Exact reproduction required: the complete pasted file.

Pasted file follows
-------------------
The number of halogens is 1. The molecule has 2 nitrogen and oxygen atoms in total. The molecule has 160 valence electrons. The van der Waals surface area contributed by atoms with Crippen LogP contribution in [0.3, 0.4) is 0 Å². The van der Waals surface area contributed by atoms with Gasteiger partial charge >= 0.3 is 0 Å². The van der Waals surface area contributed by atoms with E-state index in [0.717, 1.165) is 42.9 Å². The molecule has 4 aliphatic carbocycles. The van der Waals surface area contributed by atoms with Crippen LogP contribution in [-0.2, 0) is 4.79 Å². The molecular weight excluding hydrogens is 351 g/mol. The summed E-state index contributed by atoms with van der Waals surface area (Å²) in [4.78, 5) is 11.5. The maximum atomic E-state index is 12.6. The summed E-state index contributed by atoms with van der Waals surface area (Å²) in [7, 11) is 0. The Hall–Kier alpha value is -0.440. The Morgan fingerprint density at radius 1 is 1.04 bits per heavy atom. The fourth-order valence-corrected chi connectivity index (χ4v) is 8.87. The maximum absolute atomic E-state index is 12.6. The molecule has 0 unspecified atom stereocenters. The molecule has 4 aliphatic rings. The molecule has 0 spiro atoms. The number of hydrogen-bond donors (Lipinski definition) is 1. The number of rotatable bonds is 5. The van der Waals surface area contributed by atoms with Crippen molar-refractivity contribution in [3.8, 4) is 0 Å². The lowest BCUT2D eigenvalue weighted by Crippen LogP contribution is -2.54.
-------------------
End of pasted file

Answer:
The number of halogens is 1. The molecule has 2 nitrogen and oxygen atoms in total. The molecule has 160 valence electrons. The van der Waals surface area contributed by atoms with Crippen LogP contribution in [0.3, 0.4) is 0 Å². The van der Waals surface area contributed by atoms with Gasteiger partial charge >= 0.3 is 0 Å². The van der Waals surface area contributed by atoms with E-state index in [0.717, 1.165) is 42.9 Å². The molecule has 4 aliphatic carbocycles. The van der Waals surface area contributed by atoms with Crippen LogP contribution in [-0.2, 0) is 4.79 Å². The molecular weight excluding hydrogens is 351 g/mol. The summed E-state index contributed by atoms with van der Waals surface area (Å²) in [4.78, 5) is 11.5. The maximum atomic E-state index is 12.6. The summed E-state index contributed by atoms with van der Waals surface area (Å²) in [7, 11) is 0. The Hall–Kier alpha value is -0.440. The Morgan fingerprint density at radius 1 is 1.04 bits per heavy atom. The fourth-order valence-corrected chi connectivity index (χ4v) is 8.87. The maximum absolute atomic E-state index is 12.6. The molecule has 0 unspecified atom stereocenters. The molecule has 4 aliphatic rings. The molecule has 0 spiro atoms. The number of hydrogen-bond donors (Lipinski definition) is 1. The number of rotatable bonds is 5. The van der Waals surface area contributed by atoms with Crippen molar-refractivity contribution in [3.8, 4) is 0 Å². The lowest BCUT2D eigenvalue weighted by Crippen LogP contribution is -2.54.